Here we are, three concerts into our eight-concerts-in-seven-days run in Boston. One year ago, I left Boston on a cross-country adventure, and it’s strange and wonderful being back. I keep thinking how grateful I am to music — it turns even the most difficult cities into these skylines of buildings swelling with the music we make and the friends we love.
I’m back to play with Shelter Music Boston, one of my favorite organizations that has attracted some of my favorite musical colleagues to date. We are playing seven concerts in different homeless shelters across Boston, and Rebecca and I figured that we ought to just add on one more recital because who needs a day off?
While these concerts may seem like we’re giving back, it’s the performers who are coming away with full and spilling hearts. I’ve never performed for audiences who consistently are gunning to ask questions, exploring the nature of my expression, and who affirm that performing music live has a value that they feel and appreciate.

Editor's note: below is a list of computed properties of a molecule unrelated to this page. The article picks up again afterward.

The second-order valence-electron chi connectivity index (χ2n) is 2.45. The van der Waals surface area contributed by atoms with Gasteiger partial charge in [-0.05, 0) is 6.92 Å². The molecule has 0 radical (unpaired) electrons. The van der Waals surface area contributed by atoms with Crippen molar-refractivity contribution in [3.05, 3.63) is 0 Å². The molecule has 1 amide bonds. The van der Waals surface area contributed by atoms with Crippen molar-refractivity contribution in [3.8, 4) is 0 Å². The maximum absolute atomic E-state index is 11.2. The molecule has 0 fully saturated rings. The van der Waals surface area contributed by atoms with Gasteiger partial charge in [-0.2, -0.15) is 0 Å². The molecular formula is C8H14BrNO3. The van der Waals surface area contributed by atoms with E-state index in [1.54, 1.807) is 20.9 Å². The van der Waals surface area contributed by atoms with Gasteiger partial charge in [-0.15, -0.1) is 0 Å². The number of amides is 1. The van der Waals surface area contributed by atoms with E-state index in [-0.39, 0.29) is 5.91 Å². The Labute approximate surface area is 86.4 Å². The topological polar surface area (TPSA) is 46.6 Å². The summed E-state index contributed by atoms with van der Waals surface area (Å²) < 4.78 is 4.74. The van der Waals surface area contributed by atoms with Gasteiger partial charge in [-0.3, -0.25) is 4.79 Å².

Playing in homeless shelters, you enter into the middle of their chaos. They come to build a very small, temporary home in these places. I’ve done Keiko Abe solos while a man settled at a makeshift desk, writing numbers down from his flip phone and matter of factly popping his dentures into a glass of water. Women have padded by in their robes while I’m thinking through Bach’s chords. And weirdly, in the middle of these moments, this music feels exactly right.